Regarding your tanh question: Did you intend that question to be in connection to the error? If so, the error has nothing to do with math. If you intended the tanh question to be independent of the error, I can attempt to answer it.

## simplify with side relations...

The simplify with side relations (see ?simplify,siderels) command can do it:

simplify(x^2+y^2, {x-y, y+a}, [x,y]);

## unprotect(_Z); `tools/genglobal`(_Z, 0, ...

The command to clear the counter on an automatically generated global variable such as _Z1 is `tools/genglobal`. Before each solve command, including the first, do

unprotect(_Z); `tools/genglobal`(_Z, 0, 'clear'):

However, it would be a better programming practice to "improve the program" in the manner @acer suggests. One reason that this is more robust is that if you and other people are developing the same code, they might not be aware that you've reset the counter.

`tools/genglobal` is undocumented. I figured out how to use it by reading its code via

showstat(`tools/genglobal`);

## p < 2%...

The following simulation, sampling over 2 million random drawings, shows that the probability that a random drawing would have no intra-family pairings is less than 2%:

```Fams:= [{\$1..3}, {\$4..7}, {\$8..11}, {\$12..15}, {16}]:
ValidDraw?:= (M::list(integer[1..16]))->
andmap(f-> f intersect {M[[f[]]][]} = {}, Fams)
:
V:= [
to 2^21 do
M:= combinat:-randperm(16);
if ValidDraw?(M) then M fi
od
]:
nops(V);
37276
evalf(%/2^21);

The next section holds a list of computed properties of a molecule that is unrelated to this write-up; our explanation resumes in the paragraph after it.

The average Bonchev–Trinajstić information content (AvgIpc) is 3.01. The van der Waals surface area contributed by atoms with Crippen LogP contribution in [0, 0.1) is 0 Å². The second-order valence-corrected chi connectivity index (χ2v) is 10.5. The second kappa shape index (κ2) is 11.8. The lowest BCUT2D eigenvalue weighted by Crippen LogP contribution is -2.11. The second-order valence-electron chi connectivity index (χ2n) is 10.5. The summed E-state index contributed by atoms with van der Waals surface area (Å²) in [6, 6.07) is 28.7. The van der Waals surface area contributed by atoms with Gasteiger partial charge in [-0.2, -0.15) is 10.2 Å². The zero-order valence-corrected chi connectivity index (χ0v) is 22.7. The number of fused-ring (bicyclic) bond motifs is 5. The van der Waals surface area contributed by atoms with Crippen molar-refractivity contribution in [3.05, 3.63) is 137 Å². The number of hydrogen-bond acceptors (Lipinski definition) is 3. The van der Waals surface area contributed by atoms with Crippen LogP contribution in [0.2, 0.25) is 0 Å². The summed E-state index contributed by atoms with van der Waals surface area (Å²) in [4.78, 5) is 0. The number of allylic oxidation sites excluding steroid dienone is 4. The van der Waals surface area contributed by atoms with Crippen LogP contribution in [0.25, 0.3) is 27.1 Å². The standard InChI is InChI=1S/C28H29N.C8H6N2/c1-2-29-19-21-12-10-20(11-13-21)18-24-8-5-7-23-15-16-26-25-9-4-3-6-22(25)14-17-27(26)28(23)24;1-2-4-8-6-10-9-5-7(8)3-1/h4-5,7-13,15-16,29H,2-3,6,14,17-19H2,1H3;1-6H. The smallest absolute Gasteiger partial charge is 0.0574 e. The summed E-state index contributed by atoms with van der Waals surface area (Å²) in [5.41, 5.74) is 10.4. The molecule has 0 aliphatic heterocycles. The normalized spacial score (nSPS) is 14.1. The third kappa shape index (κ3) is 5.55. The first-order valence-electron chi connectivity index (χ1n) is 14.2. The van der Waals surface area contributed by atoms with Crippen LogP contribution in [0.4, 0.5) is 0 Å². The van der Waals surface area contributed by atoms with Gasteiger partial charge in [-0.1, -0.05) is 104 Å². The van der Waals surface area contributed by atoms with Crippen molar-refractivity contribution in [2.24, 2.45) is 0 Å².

0.01777458191```

Using formal Statistics language, the p-value is less than 2%.

A well-known formula for combinatorial derangement says that the probability that no person is paired with themself is very close to exp(-1) ~ 36.8%. The exact value is  15549624751/42268262400, which equals exp(-1) to 14 decimal places.

## Allowed since Maple 2019...

Despite what @nm and @igor.v.proskurin said, what you want to do has been allowed since Maple 2019. It looks like you're using an older version, Maple 2018. Now, local declarations are allowed in a large number of positions within a procedure. I guess that that Programming Guide entry needs to be updated.

## D to differentiate procedures...

You should use D to define g, like this:

g:= D(f);

The problem with your g:= x-> diff(f(x), x) is that g(1) evaluates to diff(2, 1), which is nonsense because 1 isn't a variable.

## rsolve(..., makeproc)...

Your reqn has two solutions for f(n+1), and each of them specifies a different recurrence:

psol:= solve({f(n+1)=f(n)+sqrt(2*f(n+1)-f(n))}, {f(n+1)});

I don't think that there's any hope of a symbolic solution for either of these (and the rsolves return unevaluated), but you may be able to make a numeric asymptotic analysis. In the following command, note that I've specified the initial condition as 15., with a decimal point, to force floating-point evaluations. If you don't do this, the expressions become extremely large with deeply nested square roots very fast.

F:= rsolve({psol[1], f(1)=15.}, f(n), makeproc);

Now you can explore, for example,

seq(F(k), k= 1..99);

If I used psol[2] instead, the solution rapidly decays to 0.

## RootedVector, PlotVector...

Using package VectorCalculus, I'd do it with the commands RootedVector and PlotVector (definitely not PlotPositionVector). For example, we're given the following initial tail point, base, and vectors u and v:

base:= [1,1,1]:  u:= <1,2,3>:  v:= <4,5,6>:

We want to represent the vector sum u + v head-to-tail in that order:

VC:= VectorCalculus:
VC:-PlotVector([VC:-RootedVector(root= base, u), VC:-RootedVector(root= base+~u, v)]);

There are numerous options to PlotVector to control the size, color, shape, etc., of the vectors; see its help page.

The same process works just as well for a 2D plot if all vectors and points have 2 components.

 First 6 7 8 9 10 11 12 Last Page 8 of 386
﻿